Vol.31-No.03 March 1,1992
The Basic Survey on Trade Unions, conducted in June and compiled in December 1991 by the Ministry of Labour, revealed that the unionization rate for 1991 declined to 24.5 percent, down 0.7 percent points from the year before, continuing the decline for 9 consecutive years since 1982. Secretary-General Yamada of Rengo (Japanese Trade Union Confederation), the largest central labor organization, commented, "We take this seriously, finding that we have done little to deal with the question of how to expand of the organization." He thus added that Rengo would endeavor to "achieve a unionization rate of 30 percent" through strengthening of industrial organizations. The Ministry has carried out the Basic Survey each year since 1947.
Japan's unionization rate, after hitting 55.7 percent in 1947, dipped to the mid-30 percent range in the early 1950s. It has continued to decline from 1975 to the present after having levelled off for about 20 years. The foremost cause of the drop in the unionization rate is inability to adequately organize the rising number of employed workers, including part-timers and temporary workers, in the tertiary sector. The survey found that despite the increased number of employed workers of 1.87 million, the unionization rate, which is the ratio of union members to total employed workers, declined to 24.5 percent, far below the record low of 25.2 percent recorded in 1990.
The proportion of organized members by central group to the total number of union members was 61.4 percent (7.615 million) for Rengo, 6.6 percent (840,000) for Zenroren (National Confederation of Trade Unions) with many pro-Communist members and 2.4 percent (229,000) for Zenrokyo (National Trade Union Council) consisting chiefly of leftwingers of the Social Democratic Party of Japan. In addition, 22.2 percent (2.758 million) were not affiliated with central organizations and 9 percent (1.114 million) did not belong to any upper-echelon organizations.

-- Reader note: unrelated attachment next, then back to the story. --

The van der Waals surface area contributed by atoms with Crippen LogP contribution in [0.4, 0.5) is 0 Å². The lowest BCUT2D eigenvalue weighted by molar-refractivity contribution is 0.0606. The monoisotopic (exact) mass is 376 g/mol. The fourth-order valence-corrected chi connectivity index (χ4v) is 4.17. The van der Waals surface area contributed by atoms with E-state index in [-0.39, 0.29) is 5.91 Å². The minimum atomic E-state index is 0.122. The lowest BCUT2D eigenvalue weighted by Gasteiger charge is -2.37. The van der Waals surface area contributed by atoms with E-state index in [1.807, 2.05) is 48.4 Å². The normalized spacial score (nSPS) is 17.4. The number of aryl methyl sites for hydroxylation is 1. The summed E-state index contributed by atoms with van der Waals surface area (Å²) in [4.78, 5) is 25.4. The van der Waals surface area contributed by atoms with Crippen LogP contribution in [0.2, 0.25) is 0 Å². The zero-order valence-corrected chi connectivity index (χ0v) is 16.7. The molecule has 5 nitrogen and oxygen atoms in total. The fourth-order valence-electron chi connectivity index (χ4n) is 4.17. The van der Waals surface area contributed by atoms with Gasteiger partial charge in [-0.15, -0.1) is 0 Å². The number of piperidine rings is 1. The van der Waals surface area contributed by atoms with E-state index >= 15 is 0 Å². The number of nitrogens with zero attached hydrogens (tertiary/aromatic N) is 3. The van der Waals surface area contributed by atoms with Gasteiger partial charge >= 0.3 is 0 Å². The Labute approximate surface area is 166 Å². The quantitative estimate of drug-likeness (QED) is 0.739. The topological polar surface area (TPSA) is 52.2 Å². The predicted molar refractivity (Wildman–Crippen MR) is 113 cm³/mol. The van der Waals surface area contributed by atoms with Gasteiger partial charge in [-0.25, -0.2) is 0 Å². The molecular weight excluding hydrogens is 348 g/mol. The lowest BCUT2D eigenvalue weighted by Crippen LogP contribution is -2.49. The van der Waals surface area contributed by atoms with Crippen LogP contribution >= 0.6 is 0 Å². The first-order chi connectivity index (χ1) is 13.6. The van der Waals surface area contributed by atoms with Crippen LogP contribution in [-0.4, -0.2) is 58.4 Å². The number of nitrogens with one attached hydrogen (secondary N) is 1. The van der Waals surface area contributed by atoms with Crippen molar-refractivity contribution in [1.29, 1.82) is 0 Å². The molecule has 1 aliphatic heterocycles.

The top three industrial organizations included Jichiro (All Japan Prefectural and Municipal Workers' Union, 975,000 members), Jidoshasoren (Confederation of Japan Automobile Workers' Unions, 764,000 members)and Denkiroren (Japanese Federation of Electrical Machine Workers' Unions, 740,000 members) followed by Zensendomei (Japanese Federation of Textile, Garment, Chemical, Distributive and Allied Industry Workers' Unions, 540,000 members). The later started with labor unions in the textile industry and expanded its sphere of unionization efforts into commerce and distributing. Next is Zenkensoren (National Federation of Construction Workers' Unions, 523,000 members), which continues its efforts toward expanding unionization from areas of carpentry and plastering to other construction-related fields.
By firm size, the unionization rate was high at 58.7 percent in firms with 1,000 and more regular workers. This compares with 23.3 percent in those firms with 100-1,000 regular workers. It was, however, only 1.8 percent in firms with fewer than 100 regular workers which comprise a shade over 54 percent of total workers, indicating that workers in small firms remain virtually unorganized. By industry, the unionization rate stood at over 40 percent in government service, electricity, gas, steam supply and water, finance and insurance and 29.9 percent in manufacturing. The unionization rate was low at 14.1 percent in the services and at 8.8 percent in wholesale and retail trades and restaurants.
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